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Is Freedom of Speech under attack at our universities?

Earlier this month, The Sunday Telegraph revealed in an exclusive report that Gavin Williamson was set to announce new measures designed to protect free speech. The Education Secretary has taken the decision in order to “fight unacceptable silencing and censoring” at universities.


While I agree with Mr. Williamson that academic freedom and freedom of expression are absolutely vital to the challenging debate and critical thinking that lies at the heart of university culture, I am less convinced by his notion that universities have become Orwellian landscapes where such freedom of expression has been banished.


A major source of controversy surrounding the freedom of speech debate on campus is about the power of Student Union’s to no-platform speakers. Williamson’s concern about this power is evident in the guidance that he has announced which specifically suggests that Student Unions would have to take steps to ensure lawful free speech for members and visiting speakers.


According to Each Other, The NUS introduced its no-platform policy in 1974 with the aim of preventing individuals or groups with racist or fascist views from speaking at NUS events.


In recent years, individual Student Unions across the country have also been using forming their own policies surrounding who they give a platform to.


For example, in 2018, students at the University of Bristol voted in favour of a motion entitled ‘confronting trans-misogyny on campus’ preventing Trans-Exclusionary Radical Feminist (TERF) speakers from having a platform on campus at the February Annual Members Meeting (AMM).


This policy was then ratified by the Student Council during their session in November 2018.


It is these types of no-platforming policies that Gavin Williamson and groups, such as Free Speech Societies within universities, believe are quashing freedom of expression. Yet, this argument seems to lack of thorough understanding of what freedom of expression actually means.


Article 10 of the European Convention on Human Rights grants us all the right to freedom of expression. It includes our “freedom to hold opinions and to receive and impart information and ideas without interference by public authority.”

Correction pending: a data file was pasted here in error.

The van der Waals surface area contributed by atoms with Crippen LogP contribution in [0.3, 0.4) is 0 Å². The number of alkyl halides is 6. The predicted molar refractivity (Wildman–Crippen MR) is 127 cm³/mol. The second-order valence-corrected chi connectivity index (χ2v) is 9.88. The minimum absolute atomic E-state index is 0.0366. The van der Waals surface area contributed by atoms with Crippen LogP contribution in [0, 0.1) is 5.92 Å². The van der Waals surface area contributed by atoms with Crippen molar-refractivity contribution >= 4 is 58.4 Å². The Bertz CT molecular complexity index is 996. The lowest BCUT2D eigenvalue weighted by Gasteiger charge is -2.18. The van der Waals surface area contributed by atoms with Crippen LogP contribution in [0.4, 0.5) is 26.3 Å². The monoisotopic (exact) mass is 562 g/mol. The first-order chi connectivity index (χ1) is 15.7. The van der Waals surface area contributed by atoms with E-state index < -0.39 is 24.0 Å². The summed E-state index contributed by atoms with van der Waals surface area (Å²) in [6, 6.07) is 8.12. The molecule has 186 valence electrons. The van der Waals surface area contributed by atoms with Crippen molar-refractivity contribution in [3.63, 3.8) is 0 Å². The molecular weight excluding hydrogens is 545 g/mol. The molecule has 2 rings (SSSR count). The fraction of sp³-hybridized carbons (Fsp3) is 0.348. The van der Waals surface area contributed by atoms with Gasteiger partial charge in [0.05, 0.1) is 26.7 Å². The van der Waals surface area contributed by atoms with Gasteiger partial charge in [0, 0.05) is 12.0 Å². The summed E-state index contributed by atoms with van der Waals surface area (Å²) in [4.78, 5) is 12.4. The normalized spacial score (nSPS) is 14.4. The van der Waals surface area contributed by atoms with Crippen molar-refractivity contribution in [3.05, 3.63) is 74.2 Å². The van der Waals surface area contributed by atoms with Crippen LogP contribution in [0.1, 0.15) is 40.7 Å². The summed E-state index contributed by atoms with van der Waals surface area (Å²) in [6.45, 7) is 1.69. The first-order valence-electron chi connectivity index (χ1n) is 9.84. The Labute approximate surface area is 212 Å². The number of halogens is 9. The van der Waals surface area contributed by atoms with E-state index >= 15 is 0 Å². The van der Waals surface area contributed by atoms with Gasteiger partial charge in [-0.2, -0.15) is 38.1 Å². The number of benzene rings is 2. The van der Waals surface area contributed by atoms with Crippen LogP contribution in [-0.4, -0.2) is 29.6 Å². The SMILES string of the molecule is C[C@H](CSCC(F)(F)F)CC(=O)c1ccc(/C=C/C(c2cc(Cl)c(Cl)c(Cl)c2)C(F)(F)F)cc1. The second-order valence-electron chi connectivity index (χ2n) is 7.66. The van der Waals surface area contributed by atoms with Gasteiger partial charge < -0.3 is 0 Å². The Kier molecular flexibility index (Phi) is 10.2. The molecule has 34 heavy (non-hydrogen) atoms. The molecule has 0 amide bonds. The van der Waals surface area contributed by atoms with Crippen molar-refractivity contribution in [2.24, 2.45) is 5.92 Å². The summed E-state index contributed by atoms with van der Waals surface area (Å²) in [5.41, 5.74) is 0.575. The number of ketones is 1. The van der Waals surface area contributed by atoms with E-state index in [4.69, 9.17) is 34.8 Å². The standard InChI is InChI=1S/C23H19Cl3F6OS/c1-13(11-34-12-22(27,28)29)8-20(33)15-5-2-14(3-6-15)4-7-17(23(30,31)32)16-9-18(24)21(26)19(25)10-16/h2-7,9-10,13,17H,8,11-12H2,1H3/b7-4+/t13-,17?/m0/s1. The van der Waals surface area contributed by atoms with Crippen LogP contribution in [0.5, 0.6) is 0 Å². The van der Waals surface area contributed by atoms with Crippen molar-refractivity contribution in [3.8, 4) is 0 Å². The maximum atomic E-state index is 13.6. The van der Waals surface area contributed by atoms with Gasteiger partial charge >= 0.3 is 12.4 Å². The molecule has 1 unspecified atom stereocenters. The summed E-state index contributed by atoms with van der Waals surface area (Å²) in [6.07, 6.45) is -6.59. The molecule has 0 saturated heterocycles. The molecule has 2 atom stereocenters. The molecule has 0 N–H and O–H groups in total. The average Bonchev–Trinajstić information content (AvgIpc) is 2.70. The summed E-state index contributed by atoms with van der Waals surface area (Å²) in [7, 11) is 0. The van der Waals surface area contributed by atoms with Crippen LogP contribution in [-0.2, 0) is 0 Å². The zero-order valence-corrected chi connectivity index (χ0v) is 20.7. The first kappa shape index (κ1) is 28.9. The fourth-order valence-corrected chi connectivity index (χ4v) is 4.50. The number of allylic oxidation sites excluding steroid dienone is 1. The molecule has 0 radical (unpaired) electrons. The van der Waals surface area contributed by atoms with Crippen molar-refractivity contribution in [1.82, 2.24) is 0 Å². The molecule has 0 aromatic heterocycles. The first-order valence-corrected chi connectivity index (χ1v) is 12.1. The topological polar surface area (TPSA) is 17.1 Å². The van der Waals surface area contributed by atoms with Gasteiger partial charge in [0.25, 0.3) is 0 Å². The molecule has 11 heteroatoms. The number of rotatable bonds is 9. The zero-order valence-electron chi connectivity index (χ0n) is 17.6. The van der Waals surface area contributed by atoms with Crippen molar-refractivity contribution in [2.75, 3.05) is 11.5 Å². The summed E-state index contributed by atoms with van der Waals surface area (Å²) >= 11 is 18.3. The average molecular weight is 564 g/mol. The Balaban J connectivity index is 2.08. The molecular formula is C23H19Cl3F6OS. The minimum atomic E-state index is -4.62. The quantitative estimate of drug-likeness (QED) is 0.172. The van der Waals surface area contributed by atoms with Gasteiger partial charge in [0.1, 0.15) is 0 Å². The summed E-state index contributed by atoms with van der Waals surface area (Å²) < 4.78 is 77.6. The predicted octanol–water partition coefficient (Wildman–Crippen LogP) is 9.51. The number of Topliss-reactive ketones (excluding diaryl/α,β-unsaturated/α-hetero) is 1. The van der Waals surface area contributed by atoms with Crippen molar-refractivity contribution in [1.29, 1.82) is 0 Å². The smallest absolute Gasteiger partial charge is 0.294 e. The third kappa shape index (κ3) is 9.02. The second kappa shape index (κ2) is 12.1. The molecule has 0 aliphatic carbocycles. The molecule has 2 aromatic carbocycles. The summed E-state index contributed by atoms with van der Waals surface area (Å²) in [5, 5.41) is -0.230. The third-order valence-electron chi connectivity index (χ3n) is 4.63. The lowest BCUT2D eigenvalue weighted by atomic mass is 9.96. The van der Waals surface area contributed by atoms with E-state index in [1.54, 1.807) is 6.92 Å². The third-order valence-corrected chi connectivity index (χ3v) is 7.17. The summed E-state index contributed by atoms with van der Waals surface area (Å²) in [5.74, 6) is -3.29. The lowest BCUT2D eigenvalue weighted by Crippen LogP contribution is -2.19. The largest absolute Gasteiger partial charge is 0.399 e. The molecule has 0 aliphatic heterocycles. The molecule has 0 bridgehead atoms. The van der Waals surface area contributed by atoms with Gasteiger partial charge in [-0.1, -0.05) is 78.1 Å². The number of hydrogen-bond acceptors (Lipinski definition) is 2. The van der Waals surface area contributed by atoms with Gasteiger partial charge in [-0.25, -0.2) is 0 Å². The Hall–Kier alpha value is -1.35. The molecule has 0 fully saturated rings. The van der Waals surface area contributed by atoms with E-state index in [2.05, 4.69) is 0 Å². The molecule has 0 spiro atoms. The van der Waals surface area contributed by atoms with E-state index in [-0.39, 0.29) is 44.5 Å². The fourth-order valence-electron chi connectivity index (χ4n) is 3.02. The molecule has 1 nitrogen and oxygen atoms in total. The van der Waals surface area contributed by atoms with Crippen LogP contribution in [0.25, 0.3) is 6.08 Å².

Freedom of expression is known as a negative right which essentially means it is the duty of government and other public authorities to not interfere with the opinions we hold and how and when we exchange these opinions.


Under Article 10, public authorities can only enforce restrictions or penalties on how we express ourselves when this expression may incite crime and disorder. Restrictions can also be applied to protect the rights and reputations of other people, preventing the disclosure of confidential information, guaranteeing the impartiality of a judicial process and national security. All restrictions must be proportionate, lawful, and necessary. 


Crucially, Article 10 provides no positive right to a platform meaning that neither government nor any other organisation is compelled to offer a platform to every individual or every view under the right.


Furthermore, Student Unions are private members’ clubs and universities are private institutions. They are well within their right to regulate which events, views, and speakers reflect their values and which do not.


In the above example, the members of Bristol SU democratically voted to no-platform TERF speakers. The motion was subject to vigorous debate and scrutiny as it had to pass at the AMM and also be ratified at Student Council. This shows that even when Student Unions make decisions about no-platforming, decisions are taken seriously and fairly.


The threat to freedom of speech is not a major issue facing universities at this time. The limitations of studying during a pandemic are. Why is Gavin Williamson not addressing the really urgent issues facing students during this unprecedented time?


Social Media Manager for Her Campus Bristol, Second year English literature student, Aspiring Journalist
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